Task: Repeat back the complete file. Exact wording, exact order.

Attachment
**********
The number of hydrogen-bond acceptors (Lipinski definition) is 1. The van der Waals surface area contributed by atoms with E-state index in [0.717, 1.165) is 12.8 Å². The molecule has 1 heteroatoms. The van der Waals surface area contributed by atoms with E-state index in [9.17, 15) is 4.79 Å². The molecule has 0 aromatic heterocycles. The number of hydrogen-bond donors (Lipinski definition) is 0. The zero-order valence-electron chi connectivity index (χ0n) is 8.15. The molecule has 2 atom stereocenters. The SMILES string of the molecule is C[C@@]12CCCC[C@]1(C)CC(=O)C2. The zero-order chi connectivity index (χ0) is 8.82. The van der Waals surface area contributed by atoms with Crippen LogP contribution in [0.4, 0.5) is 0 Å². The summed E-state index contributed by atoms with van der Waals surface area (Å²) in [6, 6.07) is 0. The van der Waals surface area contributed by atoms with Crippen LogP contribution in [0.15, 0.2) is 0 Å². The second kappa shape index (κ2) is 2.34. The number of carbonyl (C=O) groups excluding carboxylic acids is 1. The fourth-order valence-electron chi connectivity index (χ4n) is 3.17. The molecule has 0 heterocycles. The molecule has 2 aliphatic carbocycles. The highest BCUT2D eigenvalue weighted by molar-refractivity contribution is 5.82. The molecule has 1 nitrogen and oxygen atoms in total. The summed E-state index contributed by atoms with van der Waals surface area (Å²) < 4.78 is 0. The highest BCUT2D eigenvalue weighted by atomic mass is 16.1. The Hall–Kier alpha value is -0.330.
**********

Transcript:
The number of hydrogen-bond acceptors (Lipinski definition) is 1. The van der Waals surface area contributed by atoms with E-state index in [0.717, 1.165) is 12.8 Å². The molecule has 1 heteroatoms. The van der Waals surface area contributed by atoms with E-state index in [9.17, 15) is 4.79 Å². The molecule has 0 aromatic heterocycles. The number of hydrogen-bond donors (Lipinski definition) is 0. The zero-order valence-electron chi connectivity index (χ0n) is 8.15. The molecule has 2 atom stereocenters. The SMILES string of the molecule is C[C@@]12CCCC[C@]1(C)CC(=O)C2. The zero-order chi connectivity index (χ0) is 8.82. The van der Waals surface area contributed by atoms with Crippen LogP contribution in [0.4, 0.5) is 0 Å². The summed E-state index contributed by atoms with van der Waals surface area (Å²) in [6, 6.07) is 0. The van der Waals surface area contributed by atoms with Crippen LogP contribution in [0.15, 0.2) is 0 Å². The second kappa shape index (κ2) is 2.34. The number of carbonyl (C=O) groups excluding carboxylic acids is 1. The fourth-order valence-electron chi connectivity index (χ4n) is 3.17. The molecule has 0 heterocycles. The molecule has 2 aliphatic carbocycles. The highest BCUT2D eigenvalue weighted by molar-refractivity contribution is 5.82. The molecule has 1 nitrogen and oxygen atoms in total. The summed E-state index contributed by atoms with van der Waals surface area (Å²) < 4.78 is 0. The highest BCUT2D eigenvalue weighted by atomic mass is 16.1. The Hall–Kier alpha value is -0.330.